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The Niger-Delta: A Cradle of Violence

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Author: Okah Ewah Edede
Posted to the web: 5/30/2006 4:07:20 AM

The Niger delta is a swampy area of about 70,000 square kilometres, trodden upon by approximately six million inhabitants, unevenly distributed amongst twelve ethnic nationalities, traversing eight hundred communities. The people inhabiting this treacherously beautiful landscape were, in the past, mostly peace loving farmers and fishermen. These peasants made their living from the swampy land and creeks, using the proceedings of their toil to feed, shelter, cloth and educate their wards. From their meagre out-put, they also appeased a pantheon of irascible gods. Then wealth was discovered underneath their sod and they heaved a sigh of relief, believing that their lives will cross over to the next level. True to thought, their lives did traverse to the next level. But, loo, instead of wealth, it plummeted deeper into acute poverty, despondent privation, deteriorating penury and agonizing pain. The wealth beneath them made their earthly existence to take a spin for the worst: life lost its meaning, and the youths stared into a bleak future. After the toils and sweat of their parents in educating them, the youths of the Niger delta had nothing to show for all the sacrifice their forks made in other to see them through school. Now it was time to reciprocate to the aged for giving them, against all odds and hope, a standard education. But, alas, there was no job for them! Even the conglomerates in their domain refused to employ them; neither did the government develop their destroyed habitat. To make matters worst, the youths could no longer resort to farming or fishing like their forebear. The exploration of crude oil had damaged the once virgin and pristine quality of Mother Nature and so, they couldn't engage in the basic occupation of their progenitors. The youths walked about with sunken eyes. Then elections came and jobless educated youths were armed with AK 47s. Now, they had an occupation: the politics of AK 47 gave birth to the economics of AK 47 and the Kalashnikov became an economic variable as the Niger delta youths took to the creeks to engage their tormentors in a macabre dance of molten lead. Humanity was aghast. Stupefied. Stunned. What could possibly have turned a passive and peaceful people into the bedrock of violence? A crushing melancholy necessitated by hunger transformed the beautiful creeks of the Niger delta into a cradle of violence. Before long, hunger made a once peaceful black people (Izzons) to start abducting peaceful white men, all in a bid to make an all powerful oligarchy see the wisdom in granting them a paltry 50 percent of the wealth being stolen from their land. But, rather than justice, the sapient oligarchy, through an unfair hold on the state and its monolith apparatus, ordered Byzantine horror to be melted upon the inhabitants of the creeks; whole villages were razed down by a conquering army. The Nigerian state now occupied the oil and the land of the Niger delta, but they couldn't occupy the creeks. The pantheon of irascible gods the Niger deltans worshipped saw to that. The creeks belongs to the youths and their SMGs. The Kalashnikovs reigns supreme in those matrixes of creeks. The Nigerian state uses certain obsolete laws to perpetuate its Byzantine injustice against the people of the creeks. These cruel laws are: the land proclamation ordinance (# 8) of 1900; the Land and Native Rights ordinance, 1925 amendment; the public Land Acquisition ordinance; the mineral oil ordinance of, December 31, 1914; the mineral ordinance, 1946; the petroleum Decree, number 51, 1969; the petroleum production and Distribution Decree, 1975; and the draconian Land use Act, 1978. These obsolete and colonial laws have been used to orchestrate permanent and eternal raping of the Niger delta. Come to think of it, why can't the Federal government go back to the 50 percent arrangement it had with the three regions? What is wrong in giving a people 50 percent of their rightful wealth? If crude oil had been discovered in the North, the North would have insisted and gotten a 100 percent proceeding of that wealth. In short, the North would have seceded from the rest of Nigeria if it were denied that right or the nation failed to apply the principles of federalism. Now, the Niger delta youths have started attacking politicians, organizing mega bank robberies and literally making the streets unsafe. It's high time the Nigerian state listen to the people of the Niger delta or else, those boys may turn Nigeria into the likes of one of those East African States. Wisdom is lacking where there is no justice.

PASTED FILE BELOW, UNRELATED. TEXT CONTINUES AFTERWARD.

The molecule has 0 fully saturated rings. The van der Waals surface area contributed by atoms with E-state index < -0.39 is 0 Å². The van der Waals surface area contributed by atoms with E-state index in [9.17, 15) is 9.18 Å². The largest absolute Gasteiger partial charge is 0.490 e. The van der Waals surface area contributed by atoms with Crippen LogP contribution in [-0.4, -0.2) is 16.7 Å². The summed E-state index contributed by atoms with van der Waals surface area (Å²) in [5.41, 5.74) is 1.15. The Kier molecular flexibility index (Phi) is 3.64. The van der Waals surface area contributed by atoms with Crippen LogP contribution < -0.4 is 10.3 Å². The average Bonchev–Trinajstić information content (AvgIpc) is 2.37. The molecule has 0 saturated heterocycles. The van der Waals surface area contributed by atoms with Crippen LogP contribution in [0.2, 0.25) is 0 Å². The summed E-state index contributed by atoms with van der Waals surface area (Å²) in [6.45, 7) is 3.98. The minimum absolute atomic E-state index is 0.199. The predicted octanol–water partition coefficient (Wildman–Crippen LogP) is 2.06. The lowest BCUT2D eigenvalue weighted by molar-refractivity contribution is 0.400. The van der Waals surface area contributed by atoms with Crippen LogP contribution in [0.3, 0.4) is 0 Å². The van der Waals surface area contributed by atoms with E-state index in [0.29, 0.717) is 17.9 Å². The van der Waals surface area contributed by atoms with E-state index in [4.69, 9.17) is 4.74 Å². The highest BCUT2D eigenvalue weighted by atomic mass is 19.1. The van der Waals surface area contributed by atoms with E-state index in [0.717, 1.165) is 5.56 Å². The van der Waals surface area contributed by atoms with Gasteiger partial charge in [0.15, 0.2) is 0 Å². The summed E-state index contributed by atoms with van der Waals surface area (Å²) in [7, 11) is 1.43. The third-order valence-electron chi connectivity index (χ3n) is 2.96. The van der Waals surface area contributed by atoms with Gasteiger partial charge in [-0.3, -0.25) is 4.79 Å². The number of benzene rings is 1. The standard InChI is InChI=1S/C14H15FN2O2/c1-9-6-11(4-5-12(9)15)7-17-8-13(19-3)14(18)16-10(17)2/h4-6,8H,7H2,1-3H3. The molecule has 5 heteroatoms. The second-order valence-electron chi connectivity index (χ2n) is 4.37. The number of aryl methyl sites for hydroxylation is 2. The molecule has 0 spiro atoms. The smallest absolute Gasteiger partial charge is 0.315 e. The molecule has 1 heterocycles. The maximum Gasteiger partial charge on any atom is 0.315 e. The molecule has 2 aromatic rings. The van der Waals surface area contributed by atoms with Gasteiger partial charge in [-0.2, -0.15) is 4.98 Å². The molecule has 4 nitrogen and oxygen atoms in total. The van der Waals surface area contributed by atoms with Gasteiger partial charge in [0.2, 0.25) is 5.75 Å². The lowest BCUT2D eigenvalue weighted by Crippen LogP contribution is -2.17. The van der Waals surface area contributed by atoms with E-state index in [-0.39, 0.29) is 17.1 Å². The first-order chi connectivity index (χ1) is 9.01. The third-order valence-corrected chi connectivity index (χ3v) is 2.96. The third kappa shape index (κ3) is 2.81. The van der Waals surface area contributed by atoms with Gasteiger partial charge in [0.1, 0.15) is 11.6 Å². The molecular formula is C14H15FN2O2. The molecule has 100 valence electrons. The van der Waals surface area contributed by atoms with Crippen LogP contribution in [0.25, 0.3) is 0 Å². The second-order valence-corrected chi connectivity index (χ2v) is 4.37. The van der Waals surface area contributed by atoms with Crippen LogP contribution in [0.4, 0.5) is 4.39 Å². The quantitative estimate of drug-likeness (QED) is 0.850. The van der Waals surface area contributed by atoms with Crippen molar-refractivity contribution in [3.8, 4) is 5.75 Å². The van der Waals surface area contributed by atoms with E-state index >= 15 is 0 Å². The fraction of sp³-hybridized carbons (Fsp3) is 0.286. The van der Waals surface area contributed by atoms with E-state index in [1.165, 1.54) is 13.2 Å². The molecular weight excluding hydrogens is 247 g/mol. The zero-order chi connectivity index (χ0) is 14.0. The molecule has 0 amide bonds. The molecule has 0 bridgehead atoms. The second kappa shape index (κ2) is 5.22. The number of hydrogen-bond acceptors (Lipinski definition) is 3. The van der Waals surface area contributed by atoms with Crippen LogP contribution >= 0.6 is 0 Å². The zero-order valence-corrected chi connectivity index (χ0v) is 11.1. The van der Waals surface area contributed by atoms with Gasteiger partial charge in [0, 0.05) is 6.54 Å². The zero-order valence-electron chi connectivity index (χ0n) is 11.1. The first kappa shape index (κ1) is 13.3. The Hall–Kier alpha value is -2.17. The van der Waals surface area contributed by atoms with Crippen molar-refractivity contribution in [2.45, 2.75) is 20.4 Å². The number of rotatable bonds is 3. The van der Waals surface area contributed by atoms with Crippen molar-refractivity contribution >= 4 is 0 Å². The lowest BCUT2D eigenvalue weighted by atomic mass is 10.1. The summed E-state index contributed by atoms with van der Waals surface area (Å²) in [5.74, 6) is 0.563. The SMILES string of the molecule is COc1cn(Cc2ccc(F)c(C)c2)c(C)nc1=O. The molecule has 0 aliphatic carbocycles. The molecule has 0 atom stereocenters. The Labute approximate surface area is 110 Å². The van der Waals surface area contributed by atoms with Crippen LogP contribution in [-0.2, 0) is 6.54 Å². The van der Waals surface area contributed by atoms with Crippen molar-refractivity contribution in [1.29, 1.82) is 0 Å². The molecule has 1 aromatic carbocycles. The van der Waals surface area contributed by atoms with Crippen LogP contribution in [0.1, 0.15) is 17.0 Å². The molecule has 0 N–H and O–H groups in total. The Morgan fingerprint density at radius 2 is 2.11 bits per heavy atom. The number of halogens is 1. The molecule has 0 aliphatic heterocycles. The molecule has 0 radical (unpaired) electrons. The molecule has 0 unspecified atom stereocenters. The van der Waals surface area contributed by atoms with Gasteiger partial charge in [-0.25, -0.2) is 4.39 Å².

By Okah Ewah Edede 08056349025

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